Province winds down Ontario Northland Transportation Commission

The provincial government's effort to balance its budget is having a major impact on northern and northeastern Ontario.

Sudbury MPP Rick Bartolucci said commission was not on a sustainable 'financial path'

Sudbury MPP and Northern Development and Mines Minister Rick Bartolucci speaks during a press conference, as Ted Hargreaves, Ontario Northland Transportation Commission chair, looks on. (Martha Dillman/CBC)

The provincial government's effort to balance its budget is having a major impact on northern and northeastern Ontario.

It's winding down the Ontario Northland Transportation Commission. That means cancelling the Northlander train service between Toronto and Cochrane and replacing it with enhanced bus service that will be contracted out to other operators to service exisiting routes.

Ontario Northland Rail (CBC)

The Polar Bear express rail service will continue to receive government funding to keep operating.

The province also has plans to consolidate the ferry service between Moosenee and Moose Factory with other provincial services. Ferry service between Moosonee and Moose Factory will be contracted to a company based out of Owen Sound.

Sudbury MPP Rick Bartolucci said the changes have come as a result of a poor business model.

"No government in recent memory has worked harder than ours to make the ONTC viable," Bartolucci said. "We've made significant investments in the ONTC since 2003, but the organization is not on a sustainable financial path."

Barolucci pointed out that, over the years, government subsidies — to the tune of $439 million —  have been steadily increasing, but ridership has been stagnant.

Bartolucci noted there will be no immediate changes for ONTC service or its employees. While he said he's confident a buyer can be found, he said he’s not sure how many jobs could be impacted.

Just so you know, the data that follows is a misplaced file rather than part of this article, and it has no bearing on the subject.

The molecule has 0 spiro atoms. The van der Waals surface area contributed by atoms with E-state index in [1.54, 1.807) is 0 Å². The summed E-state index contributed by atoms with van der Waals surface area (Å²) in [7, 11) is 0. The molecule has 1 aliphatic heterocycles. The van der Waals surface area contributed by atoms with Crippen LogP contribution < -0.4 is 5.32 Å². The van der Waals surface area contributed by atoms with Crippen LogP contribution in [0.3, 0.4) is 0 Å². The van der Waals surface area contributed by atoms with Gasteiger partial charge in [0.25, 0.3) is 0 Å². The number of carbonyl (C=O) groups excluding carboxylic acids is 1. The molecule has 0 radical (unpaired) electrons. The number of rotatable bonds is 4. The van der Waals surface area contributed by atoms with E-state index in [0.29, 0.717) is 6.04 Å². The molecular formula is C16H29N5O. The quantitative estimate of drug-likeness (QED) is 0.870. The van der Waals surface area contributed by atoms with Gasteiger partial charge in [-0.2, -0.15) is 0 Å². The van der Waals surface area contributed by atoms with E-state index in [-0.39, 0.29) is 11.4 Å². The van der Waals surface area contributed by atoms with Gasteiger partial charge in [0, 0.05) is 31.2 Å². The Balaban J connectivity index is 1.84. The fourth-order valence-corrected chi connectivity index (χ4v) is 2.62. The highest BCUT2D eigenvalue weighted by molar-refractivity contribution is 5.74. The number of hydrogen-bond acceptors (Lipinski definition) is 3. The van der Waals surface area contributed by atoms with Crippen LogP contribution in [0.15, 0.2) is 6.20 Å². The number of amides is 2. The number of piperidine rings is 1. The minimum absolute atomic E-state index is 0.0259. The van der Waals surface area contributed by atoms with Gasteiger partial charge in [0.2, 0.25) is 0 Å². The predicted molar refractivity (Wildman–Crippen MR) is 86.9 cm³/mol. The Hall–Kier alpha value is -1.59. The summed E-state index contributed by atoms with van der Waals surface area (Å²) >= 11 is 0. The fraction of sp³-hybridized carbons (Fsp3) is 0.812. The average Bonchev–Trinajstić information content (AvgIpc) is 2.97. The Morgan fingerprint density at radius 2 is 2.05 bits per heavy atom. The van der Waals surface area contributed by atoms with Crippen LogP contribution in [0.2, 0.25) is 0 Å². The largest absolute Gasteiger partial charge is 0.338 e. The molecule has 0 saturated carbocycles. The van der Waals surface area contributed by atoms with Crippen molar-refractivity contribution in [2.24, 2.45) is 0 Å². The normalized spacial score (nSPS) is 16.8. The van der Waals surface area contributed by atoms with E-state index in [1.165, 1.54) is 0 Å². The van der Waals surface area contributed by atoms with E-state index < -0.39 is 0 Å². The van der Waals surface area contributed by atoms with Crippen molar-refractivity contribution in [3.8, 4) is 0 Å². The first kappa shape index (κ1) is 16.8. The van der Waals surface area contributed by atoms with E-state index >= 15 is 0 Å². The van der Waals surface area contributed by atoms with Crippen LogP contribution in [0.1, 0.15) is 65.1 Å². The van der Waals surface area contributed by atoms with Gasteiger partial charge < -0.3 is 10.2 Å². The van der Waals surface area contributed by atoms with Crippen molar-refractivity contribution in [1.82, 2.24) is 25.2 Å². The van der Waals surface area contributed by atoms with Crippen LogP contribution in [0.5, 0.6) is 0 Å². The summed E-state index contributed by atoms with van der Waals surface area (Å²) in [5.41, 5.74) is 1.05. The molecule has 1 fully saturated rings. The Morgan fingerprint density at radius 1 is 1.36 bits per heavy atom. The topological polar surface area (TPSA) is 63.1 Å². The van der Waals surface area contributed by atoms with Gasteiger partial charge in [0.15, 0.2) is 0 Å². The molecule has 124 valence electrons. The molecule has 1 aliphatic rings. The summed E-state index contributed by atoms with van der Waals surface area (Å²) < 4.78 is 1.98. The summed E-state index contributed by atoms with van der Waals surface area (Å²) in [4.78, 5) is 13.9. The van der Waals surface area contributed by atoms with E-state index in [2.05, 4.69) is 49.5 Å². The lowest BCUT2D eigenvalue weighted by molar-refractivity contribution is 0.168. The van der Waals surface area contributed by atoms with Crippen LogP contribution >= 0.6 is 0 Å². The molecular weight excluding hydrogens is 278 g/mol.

Members of the opposition have slammed the province’s decision to sell the ONTC.

France Gelinas, MPP for Nickel Belt, said the profitable parts of the company will likely be sold first.

"But once you have sold away the one that makes money, what are you left with … A whole bunch of little communities that won't have service any more," Gelinas said. "Do they all want us to move to Toronto so we can all hop on the subway? Say it now — because this is what it looks like to me. It looks like we're turning our back on the north."

Gelinas said the ONTC is a strategic asset that needs to be supported by government. She added that she understands the province needs to balance the budget, but said it shouldn't be done on the backs of the people of northern Ontario.

There are currently about 966 employees who work with ONTC.

Buildings to be sold

The government is also going to sell off buildings it now owns in Sudbury, North Bay and Thunder Bay among other centres.

In Sudbury, it's 159 Cedar Street — best known as the headquarters for the Ministry of Northern Development and Mines.

The provincial building at 200 First Avenue West in North Bay, formerly the head office for the Ministry of Corrections, is also being sold.

The sale is expected to generate about $500 million for the province.  The province will lease back the space which should save another $300 million over the next 25 to 30 years.